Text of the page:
365 366 Day 188 – Friday July 6th 

 This was my Last Sari.  Special to me because it was a gift from someone I love very much, as well as being exceptionally beautiful.  There are always reasons to keep things.  I decided to keep the love and the beauty, but I live very small these days, and space is at a premium.  So I let the sari go.  


Anonymous said...

clay is made with suelo and water...with it we can make utensils, vessels that are needed and useful to our everyday life.

Suelo is our foundation. Our strength comes from it because it is where Our Lord took a handful and created man.

I began to read excerpts of the book you mentioned, and it was pretty riveting, and a bit scary.

But nonetheless, it does make you think!

Peace be with you my friend,


Ember said...

Hiya :0)

I love your second paragraph there, about our foundation and strength. x

Pilgrim said...

One of the most wonderful smells in the world is that of muskeg in the Canadian bush, layers and layers of pine needles covering the earth, packed down over time, becoming soil. There must be many types and ways of going back to the earth.
It was interesting that Andy Griffith was buried so quickly after he died, this past week. I listened to Frederica Mathewes-Green's interview of an Orthodox funeral director (Itunes). They bury within 24 hours, in a pine box, without embalming, I think.

Ember said...

Hi Pilgrim :0)
Muskeg . . . that's a new word to me. Pine forests are not very popular in the UK because our Forestry Commission planted lots of them and people mutter that they aren't the right trees for here, and that all one species together like that isn't a good thing. But I love the pine forests (whether they're a Good Thing or not!)because of their mystery. There's a particular close hush in a pine forest as well as the usual sense of personality and presence in the trees, an magical depth of mystery that is most wonderful.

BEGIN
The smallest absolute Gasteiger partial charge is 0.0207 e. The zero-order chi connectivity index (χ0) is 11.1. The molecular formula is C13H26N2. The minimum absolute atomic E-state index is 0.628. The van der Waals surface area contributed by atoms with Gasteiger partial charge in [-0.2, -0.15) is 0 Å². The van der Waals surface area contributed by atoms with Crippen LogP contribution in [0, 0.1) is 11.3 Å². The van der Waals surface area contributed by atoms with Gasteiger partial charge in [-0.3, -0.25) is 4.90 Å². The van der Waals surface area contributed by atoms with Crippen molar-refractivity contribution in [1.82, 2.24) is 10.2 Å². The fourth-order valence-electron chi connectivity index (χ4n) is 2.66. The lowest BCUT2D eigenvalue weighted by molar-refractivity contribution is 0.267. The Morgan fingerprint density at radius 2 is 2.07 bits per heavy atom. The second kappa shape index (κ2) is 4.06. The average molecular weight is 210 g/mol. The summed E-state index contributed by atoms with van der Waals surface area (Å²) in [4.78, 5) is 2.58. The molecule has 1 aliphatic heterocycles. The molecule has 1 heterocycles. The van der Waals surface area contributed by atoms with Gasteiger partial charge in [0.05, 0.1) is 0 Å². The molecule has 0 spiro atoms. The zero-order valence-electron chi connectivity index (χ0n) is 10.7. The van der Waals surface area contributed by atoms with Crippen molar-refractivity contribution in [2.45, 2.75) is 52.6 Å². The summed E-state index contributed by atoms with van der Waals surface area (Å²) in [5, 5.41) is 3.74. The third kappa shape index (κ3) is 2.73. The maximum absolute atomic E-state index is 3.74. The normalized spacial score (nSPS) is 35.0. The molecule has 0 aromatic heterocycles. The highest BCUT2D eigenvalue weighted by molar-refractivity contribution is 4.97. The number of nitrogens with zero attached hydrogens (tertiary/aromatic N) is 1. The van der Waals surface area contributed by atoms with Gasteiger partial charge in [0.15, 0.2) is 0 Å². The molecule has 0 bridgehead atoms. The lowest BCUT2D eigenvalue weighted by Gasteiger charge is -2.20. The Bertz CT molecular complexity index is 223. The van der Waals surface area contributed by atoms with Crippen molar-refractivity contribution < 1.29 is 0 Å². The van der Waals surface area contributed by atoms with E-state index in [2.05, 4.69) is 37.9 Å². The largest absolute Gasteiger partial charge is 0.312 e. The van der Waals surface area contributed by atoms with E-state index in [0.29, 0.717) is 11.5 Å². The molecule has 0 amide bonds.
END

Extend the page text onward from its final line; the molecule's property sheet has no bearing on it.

Paula said...

A portion of a poem by Al Qoyawayma, Hopi Potter and Sculptor:


We, the potters, are respectful of our clay.
I know that some of this clay may even contain the dust of my ancestors...
so how respectful I must be.

And I think, perhaps I too might become part of a vessel, some day!
What a thought... to become useful again and to reflect the Creator's beauty and love!
As I climb over the mesas and through the washes looking for clay,

I realize that there have been many before me who have taken the same steps
and have made the same search... and have seen the same beauty....
and I know that I am not alone in this search...

For I feel that I am one with the clay... one with my Creator...
one with every living thing.... even the grains of sand.

Pilgrim said...

Yes. You would not believe the aroma. Or the silence, "hush", as you refer to it. It's even more pronounced, up there. Like the Northern Lights, you have to experience it, first-hand.

Ember said...

Beautiful poem, Paula.

Yes Pilgrim, I can imagine the likeness in majesty and intensity is indeed comparable to the Northern Lights.


BLD in MT said...

Very interesting thoughts, Penelope.

My preference is to call it "the earth," but I am sure I use all the mentioned terms from time to time...even dirt. But, I do like "earth," best.

And we're fond of the "You're dirt, you're a tofu-burger," word play at my house as well.

Pilgrim said...

Our neighborhood is about 25% Indian and 25% Japanese. Many households include one or two grandparents. The grandparents sometimes wear traditional clothing, sometimes not. The parents never do, around the neighborhood.

Ember said...

Beth! I always call me Penelope when I talk to myself - "Come along, Penelope. It's high time you got out of bed!" etc. And my auntie calls me Penelope. And now you.

Hi Pilgrim - what wonderful cultures living alongside you - I love the dignity and self-discipline in both Indian and Japanese traditions.